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Geriatric horse care

Published: April 24th, 2012

Category: Medicine, News

Senior and Geriatric Horses

As we age, we must make changes to our lifestyle in order to maintain skeletal, muscle, and anatomical integrity. This is also true for horses.

While there are many tests that can be performed to assess a horse’s condition, horse owners should be proactive in their aging horse’s health care in order to prevent health problems from worsening and allow your horse to age as comfortably as possible. Below are some recommendations from the veterinarians at the UF Large Animal Hospital.

Regular Veterinary Visits for Older Horses

Many horse owners believe that regular examinations, vaccinations and deworming are not important for older horses, but just the opposite is the case as immunity wanes with age. Annual veterinary visits, vaccines, and parasite control keep horses healthy, and keep the horse owner informed of any veterinary-recommended changes to diet or exercise.

Vaccinations

Vaccinating older horses is one of the key steps to preventative health care. Read the AAEP’s vaccination chart for adult horses.

Nutrition

Older horses require nutritious feed or supplements due to changes in their bodies, activity levels and eating behaviors. The majority of feed should be a high-quality, easily digestible roughage, or a complete pelleted feed, adding fat if necessary. Feeding easily digestible food is easier on the horse’s system and can trigger better eating habits, helping to keep weight on. Watch the video from UF IFAS Animal Sciences Equine Nutritionist, Dr. Lori Warren, about feeding fat to horses, which includes identifying a fat-added product, options for adding fat, practical fat-feeding guidelines and more.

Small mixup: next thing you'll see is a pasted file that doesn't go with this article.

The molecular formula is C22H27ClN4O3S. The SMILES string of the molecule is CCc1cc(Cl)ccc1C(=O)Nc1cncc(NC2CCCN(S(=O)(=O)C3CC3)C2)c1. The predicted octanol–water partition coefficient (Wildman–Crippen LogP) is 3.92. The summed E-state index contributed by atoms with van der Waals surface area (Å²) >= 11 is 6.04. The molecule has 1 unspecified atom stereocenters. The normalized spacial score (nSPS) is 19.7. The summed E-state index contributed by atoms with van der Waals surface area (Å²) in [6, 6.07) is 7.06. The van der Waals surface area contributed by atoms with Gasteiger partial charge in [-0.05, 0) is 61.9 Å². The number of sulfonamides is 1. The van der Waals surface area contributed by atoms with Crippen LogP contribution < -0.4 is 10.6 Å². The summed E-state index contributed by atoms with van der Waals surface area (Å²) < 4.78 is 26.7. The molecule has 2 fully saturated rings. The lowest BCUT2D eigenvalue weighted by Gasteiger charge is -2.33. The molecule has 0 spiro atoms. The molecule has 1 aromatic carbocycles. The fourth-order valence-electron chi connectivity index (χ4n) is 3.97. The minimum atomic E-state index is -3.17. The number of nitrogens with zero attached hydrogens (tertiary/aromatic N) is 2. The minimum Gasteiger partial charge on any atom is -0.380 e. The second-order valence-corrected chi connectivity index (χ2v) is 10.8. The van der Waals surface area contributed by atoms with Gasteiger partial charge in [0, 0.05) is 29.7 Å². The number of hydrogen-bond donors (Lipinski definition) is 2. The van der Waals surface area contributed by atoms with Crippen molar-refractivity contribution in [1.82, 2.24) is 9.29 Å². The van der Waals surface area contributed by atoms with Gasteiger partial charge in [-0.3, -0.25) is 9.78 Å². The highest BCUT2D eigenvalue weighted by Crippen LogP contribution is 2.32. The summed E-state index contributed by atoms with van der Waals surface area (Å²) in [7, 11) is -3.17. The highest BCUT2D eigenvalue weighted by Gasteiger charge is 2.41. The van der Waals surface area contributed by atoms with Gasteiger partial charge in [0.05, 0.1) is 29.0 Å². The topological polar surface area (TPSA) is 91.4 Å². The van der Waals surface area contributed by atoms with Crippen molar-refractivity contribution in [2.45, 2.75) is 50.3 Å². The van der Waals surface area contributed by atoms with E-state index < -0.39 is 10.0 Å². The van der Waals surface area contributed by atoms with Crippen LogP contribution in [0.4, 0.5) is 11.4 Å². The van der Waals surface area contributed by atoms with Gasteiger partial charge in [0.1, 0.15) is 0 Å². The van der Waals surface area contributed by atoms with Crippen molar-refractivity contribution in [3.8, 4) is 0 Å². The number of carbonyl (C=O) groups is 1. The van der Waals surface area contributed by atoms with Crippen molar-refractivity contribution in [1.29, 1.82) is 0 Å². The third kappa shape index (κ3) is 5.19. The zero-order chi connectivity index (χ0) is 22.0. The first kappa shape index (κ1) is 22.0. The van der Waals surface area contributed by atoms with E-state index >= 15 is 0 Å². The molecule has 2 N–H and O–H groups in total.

Body Condition & Weight Loss

Keeping your horse a healthy weight and strength with proper exercise and diet is one of the best things a horse owner can do for their older horse. While keeping weight on can be difficult, a dedicated exercise routine, along with ample warm-up time and a good diet can make all the difference.

Possible causes of weight loss:

  • Dental disease
  • Parasitism
  • Intestinal disease
  • Systemic disease

Colic

The risk and severity of colic increases with age, along with the risk of colic that requires surgery. Read about the surgical colic program at UF, along with ways to help prevent colic from happening and what to do if it does.

Hoof Care

There is an increased risk of quarter cracks, abscesses, laminitis, and fractures as horses age, and knowing the early signs of these issues can save costly veterinary or farrier care. Be sure to schedule regular visits with your veterinarian and farrier to diagnose and treat hoof or lameness problems, or consult UF’s farrier. Shown right is a radiograph of a horse hoof with arthritis of the pastern joint.

Dental Care

Horse’s teeth change as they age due to natural development, vices, injuries or changes in eating behavior. Dental exams for older horses are recommended every six months, but you should schedule an exam with your veterinarian if the following clinical signs are present:

  • Weight loss
  • Difficulty chewing